In other privacy-related news, the Commerce Department recently launched an Internet Policy Task Force to investigate whether privacy policies are limiting innovation, and has asked average citizens as well as companies and public agencies to send comments on that issue to the government. Commerce Secretary Gary Locke said the task force intends to explore “ways to address the challenges of the new Internet economy and society in a manner that preserves and enhances privacy protection.” It will also investigate cyber security and online copyright protection, the department said.

Related content from GigaOM Pro (sub req’d):

Why New Net Companies Must Shoulder More Responsibility

Post and thumbnail photos courtesy of Flickr user Kevin Dooley

  1. Do we really needs lawmakers in on this? Shouldn’t this really be about people waking up to personal info on the net and the services they give it to? Shouldn’t users simply be deleting/deactivating their Facebook accounts to let Facebook know that their info is not to be sold to the highest bidder?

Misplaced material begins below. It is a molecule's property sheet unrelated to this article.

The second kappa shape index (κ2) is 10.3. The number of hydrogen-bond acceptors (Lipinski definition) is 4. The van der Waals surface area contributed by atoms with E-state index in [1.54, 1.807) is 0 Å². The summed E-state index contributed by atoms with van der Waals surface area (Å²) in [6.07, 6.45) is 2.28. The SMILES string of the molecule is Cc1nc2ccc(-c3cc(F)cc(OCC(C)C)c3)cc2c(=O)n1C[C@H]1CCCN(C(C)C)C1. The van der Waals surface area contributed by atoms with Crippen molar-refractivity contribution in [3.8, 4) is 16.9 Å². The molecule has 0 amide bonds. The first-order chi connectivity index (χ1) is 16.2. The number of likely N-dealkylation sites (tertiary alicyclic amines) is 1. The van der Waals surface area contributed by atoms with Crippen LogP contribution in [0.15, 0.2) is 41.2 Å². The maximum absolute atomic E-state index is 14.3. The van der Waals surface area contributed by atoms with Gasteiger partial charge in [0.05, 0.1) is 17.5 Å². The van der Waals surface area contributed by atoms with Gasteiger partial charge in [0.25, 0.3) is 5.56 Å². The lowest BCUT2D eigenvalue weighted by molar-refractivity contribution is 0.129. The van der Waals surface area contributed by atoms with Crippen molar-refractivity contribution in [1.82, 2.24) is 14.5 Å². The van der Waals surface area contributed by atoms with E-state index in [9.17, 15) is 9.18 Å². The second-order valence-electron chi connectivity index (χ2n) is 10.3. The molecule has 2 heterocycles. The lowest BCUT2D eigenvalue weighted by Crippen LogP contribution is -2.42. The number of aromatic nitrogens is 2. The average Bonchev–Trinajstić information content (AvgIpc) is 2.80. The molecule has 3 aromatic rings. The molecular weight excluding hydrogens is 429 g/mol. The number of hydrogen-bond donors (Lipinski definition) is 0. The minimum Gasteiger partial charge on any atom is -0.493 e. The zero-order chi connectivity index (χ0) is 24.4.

While I applaud lawmakers looking into privacy concerns I believe it’s more about the end users waking to how these companies are using their information.

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  2. What is needed is a broad-based effort by service providers to educate users about how social networks like Facebook work, and to explain clearly what the trade-off that users are engaging in when they join such a site is.
    I believe that many users, after being informed of the information exchange that they are participating in when they create a Facebook profile, would still happily use Facebook or other services. The problem is that, by and large, users are unaware of (or naive about) the exchange that they have chosen to participate in.
    I agree that government regulation is undesirable (and complicated, given the global nature of Facebook’s network), but social networks have only themselves to blame for attracting this attention. With a user population that is larger than that of the United States, is it any wonder that government agencies are looking at the possibilities of extending their regulatory powers to social networks like Facebook?

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  3. [...] new “instant personalization” features for partner web sites. Now, four senators have sent a letter to Facebook, scolding them for the sneaky actions and telling them to start taking their [...]